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I am creating a plugin which uses a custom post type. My question is two folds:

(1) upon activation of my plugin how do I create the items of my custom post types. For example: if my post type was say... "Best Restaurants". I want to create 10 custom post types items since my plugin will need this information. How would I do that? Is there a function I can use which adds a post item along with its custom data?

and (2) When my plugin is updated, say I released a new version, what is the best way to modify this list? I was thinking of deleting all items with a certain post type and then inserting the new ones, but that might be overkill.

Thanks in advance.

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"For example: if my post type was say... "Best Restaurants". I want to create 10 custom post types items since my plugin will need this information" Can you elaborate on your example? I don't really understand what you mean by a "post types items"? Can you give a more complete example? –  MikeSchinkel Mar 2 '11 at 4:58
    
@MikeSchinkel I want to prepopulate the database with my custom post type. For example - If my plugin requires a list of states I would create a custom post type called "state" and prepopulate the database with 50 states. –  rexposadas Mar 2 '11 at 18:36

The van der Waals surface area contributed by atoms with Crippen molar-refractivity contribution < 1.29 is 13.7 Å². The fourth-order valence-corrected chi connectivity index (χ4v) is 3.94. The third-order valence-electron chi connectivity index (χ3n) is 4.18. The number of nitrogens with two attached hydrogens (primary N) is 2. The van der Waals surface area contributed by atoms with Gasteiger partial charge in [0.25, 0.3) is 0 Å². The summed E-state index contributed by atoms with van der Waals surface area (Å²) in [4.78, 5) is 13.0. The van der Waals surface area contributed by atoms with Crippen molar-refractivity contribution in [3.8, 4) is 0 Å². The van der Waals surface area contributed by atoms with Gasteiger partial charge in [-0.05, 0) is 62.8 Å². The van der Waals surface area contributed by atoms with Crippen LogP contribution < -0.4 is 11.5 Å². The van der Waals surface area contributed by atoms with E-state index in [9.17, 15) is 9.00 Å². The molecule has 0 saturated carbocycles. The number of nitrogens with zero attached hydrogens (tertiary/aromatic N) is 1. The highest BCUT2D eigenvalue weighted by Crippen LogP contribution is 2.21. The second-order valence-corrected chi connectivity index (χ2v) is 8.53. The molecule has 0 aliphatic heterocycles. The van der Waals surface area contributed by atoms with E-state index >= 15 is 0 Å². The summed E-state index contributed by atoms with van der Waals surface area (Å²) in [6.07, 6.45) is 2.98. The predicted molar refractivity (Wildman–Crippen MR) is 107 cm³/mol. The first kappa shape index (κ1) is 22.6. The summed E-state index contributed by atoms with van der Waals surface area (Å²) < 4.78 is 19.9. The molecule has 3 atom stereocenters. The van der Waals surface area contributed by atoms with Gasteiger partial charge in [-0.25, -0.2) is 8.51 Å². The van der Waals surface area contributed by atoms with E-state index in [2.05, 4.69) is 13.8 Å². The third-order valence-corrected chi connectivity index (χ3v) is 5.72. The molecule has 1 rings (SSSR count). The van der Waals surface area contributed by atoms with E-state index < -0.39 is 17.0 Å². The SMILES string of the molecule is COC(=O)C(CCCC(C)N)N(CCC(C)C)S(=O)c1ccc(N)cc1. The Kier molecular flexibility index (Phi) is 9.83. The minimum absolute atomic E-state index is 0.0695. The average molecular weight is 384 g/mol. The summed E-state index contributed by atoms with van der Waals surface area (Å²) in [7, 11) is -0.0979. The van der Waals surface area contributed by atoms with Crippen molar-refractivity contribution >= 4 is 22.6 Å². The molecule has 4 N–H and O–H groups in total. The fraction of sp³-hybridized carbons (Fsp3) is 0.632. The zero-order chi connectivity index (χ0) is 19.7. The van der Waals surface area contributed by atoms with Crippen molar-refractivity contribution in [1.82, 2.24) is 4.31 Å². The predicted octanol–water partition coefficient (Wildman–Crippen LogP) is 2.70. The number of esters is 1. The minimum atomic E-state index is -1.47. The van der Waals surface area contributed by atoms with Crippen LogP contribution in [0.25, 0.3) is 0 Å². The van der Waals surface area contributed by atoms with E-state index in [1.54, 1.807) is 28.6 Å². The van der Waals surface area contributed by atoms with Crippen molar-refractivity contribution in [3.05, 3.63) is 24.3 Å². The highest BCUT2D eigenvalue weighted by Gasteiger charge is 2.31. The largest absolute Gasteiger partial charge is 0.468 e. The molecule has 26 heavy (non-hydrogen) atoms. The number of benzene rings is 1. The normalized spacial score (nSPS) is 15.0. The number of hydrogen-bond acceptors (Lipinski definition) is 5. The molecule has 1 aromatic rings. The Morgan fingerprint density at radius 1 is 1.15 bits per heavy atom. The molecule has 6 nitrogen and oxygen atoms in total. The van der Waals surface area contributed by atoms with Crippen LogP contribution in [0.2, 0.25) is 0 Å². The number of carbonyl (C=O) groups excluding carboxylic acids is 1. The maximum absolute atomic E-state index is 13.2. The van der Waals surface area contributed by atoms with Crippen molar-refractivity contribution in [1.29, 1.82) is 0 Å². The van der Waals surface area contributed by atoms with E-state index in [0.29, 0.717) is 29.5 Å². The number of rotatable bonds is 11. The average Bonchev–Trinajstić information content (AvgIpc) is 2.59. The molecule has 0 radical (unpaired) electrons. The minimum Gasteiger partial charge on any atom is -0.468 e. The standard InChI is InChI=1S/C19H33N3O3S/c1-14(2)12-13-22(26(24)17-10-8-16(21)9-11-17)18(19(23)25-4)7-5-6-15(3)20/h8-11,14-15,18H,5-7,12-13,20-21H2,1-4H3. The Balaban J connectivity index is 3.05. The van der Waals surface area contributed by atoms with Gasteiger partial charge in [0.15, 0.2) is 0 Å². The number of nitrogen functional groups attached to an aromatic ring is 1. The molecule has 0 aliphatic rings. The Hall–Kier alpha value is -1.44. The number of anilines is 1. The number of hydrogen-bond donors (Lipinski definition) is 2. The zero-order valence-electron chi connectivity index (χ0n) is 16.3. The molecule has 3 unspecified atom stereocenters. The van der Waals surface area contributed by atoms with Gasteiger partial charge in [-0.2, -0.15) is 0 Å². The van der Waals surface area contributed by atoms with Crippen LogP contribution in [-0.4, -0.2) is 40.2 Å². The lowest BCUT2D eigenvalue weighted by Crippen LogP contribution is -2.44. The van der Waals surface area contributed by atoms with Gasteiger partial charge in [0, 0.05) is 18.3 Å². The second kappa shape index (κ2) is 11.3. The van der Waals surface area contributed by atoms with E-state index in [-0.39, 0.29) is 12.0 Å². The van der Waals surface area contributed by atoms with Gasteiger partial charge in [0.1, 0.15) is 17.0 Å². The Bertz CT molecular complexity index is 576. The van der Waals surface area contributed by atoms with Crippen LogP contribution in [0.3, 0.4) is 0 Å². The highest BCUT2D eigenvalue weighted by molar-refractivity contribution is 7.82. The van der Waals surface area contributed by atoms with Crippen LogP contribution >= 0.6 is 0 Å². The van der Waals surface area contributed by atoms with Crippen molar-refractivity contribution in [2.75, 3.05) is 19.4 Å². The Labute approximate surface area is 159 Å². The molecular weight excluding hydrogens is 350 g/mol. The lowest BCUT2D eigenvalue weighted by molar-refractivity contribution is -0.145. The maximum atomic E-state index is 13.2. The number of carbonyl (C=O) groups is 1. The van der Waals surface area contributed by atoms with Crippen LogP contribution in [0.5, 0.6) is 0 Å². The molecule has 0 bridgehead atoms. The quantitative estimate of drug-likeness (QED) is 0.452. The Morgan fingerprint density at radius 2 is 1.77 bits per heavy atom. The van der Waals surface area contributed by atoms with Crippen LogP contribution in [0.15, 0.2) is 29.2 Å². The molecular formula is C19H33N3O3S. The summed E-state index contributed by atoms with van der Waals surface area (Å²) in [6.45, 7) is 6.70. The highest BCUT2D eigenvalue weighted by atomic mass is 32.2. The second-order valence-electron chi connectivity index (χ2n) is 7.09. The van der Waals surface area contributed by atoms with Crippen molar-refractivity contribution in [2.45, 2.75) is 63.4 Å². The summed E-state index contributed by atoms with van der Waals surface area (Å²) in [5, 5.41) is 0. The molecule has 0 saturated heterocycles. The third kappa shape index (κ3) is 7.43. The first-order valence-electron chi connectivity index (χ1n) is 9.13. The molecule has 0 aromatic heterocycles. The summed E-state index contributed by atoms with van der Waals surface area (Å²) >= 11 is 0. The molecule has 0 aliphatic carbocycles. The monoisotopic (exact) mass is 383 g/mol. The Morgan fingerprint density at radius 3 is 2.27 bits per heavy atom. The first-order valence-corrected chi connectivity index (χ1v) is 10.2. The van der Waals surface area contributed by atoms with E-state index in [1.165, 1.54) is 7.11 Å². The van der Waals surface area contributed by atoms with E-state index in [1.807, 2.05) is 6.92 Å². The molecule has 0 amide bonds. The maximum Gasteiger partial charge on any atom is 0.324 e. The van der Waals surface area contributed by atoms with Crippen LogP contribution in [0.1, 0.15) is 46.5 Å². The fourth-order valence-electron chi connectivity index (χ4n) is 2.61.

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2 Answers

up vote 1 down vote accepted

Hi @rxn:

Yes @wyrfel is right, you use wp_insert_post() to create your posts. Using your 50 US States example I've created some code you can drop into your theme's functions.php to see how it works (although you'll probably not want to call add_states_if_not_yet_added() for every page load, but the example is easier to show it this way):

<?php 

add_action('init','init_us_states');
function init_us_states() {
  register_us_states_post_type();
  add_states_if_not_yet_added();
}
function add_states_if_not_yet_added() {
  foreach(get_50_us_states() as $state_code => $state_name) {
    if (!get_page_by_path($state_code,OBJECT,'us-state'))
      wp_insert_post(array(
        'post_type'       => "us-state",
        'post_content'    => "Information about {$state_name}",
        'post_title'      => $state_name, // i.e. 'Georgia'